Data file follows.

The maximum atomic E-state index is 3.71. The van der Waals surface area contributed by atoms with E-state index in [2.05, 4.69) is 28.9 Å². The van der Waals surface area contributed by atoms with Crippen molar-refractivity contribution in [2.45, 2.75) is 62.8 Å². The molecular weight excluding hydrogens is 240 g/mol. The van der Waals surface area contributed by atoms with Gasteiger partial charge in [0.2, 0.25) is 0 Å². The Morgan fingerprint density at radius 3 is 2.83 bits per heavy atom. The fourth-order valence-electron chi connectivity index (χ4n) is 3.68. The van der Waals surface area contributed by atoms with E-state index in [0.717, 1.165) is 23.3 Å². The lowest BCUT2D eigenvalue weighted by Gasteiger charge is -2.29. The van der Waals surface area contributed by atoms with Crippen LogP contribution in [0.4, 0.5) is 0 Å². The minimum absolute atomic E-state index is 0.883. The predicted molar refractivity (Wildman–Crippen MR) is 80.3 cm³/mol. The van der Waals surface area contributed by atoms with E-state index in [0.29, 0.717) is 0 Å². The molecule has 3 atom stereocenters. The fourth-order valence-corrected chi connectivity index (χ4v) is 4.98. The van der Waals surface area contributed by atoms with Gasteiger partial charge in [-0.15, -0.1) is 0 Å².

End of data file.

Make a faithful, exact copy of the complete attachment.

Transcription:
The maximum atomic E-state index is 3.71. The van der Waals surface area contributed by atoms with E-state index in [2.05, 4.69) is 28.9 Å². The van der Waals surface area contributed by atoms with Crippen molar-refractivity contribution in [2.45, 2.75) is 62.8 Å². The molecular weight excluding hydrogens is 240 g/mol. The van der Waals surface area contributed by atoms with Gasteiger partial charge in [0.2, 0.25) is 0 Å². The Morgan fingerprint density at radius 3 is 2.83 bits per heavy atom. The fourth-order valence-electron chi connectivity index (χ4n) is 3.68. The van der Waals surface area contributed by atoms with E-state index in [0.717, 1.165) is 23.3 Å². The lowest BCUT2D eigenvalue weighted by Gasteiger charge is -2.29. The van der Waals surface area contributed by atoms with Crippen LogP contribution in [0.4, 0.5) is 0 Å². The minimum absolute atomic E-state index is 0.883. The predicted molar refractivity (Wildman–Crippen MR) is 80.3 cm³/mol. The van der Waals surface area contributed by atoms with E-state index in [0.29, 0.717) is 0 Å². The molecule has 3 atom stereocenters. The fourth-order valence-corrected chi connectivity index (χ4v) is 4.98. The van der Waals surface area contributed by atoms with Gasteiger partial charge in [-0.15, -0.1) is 0 Å².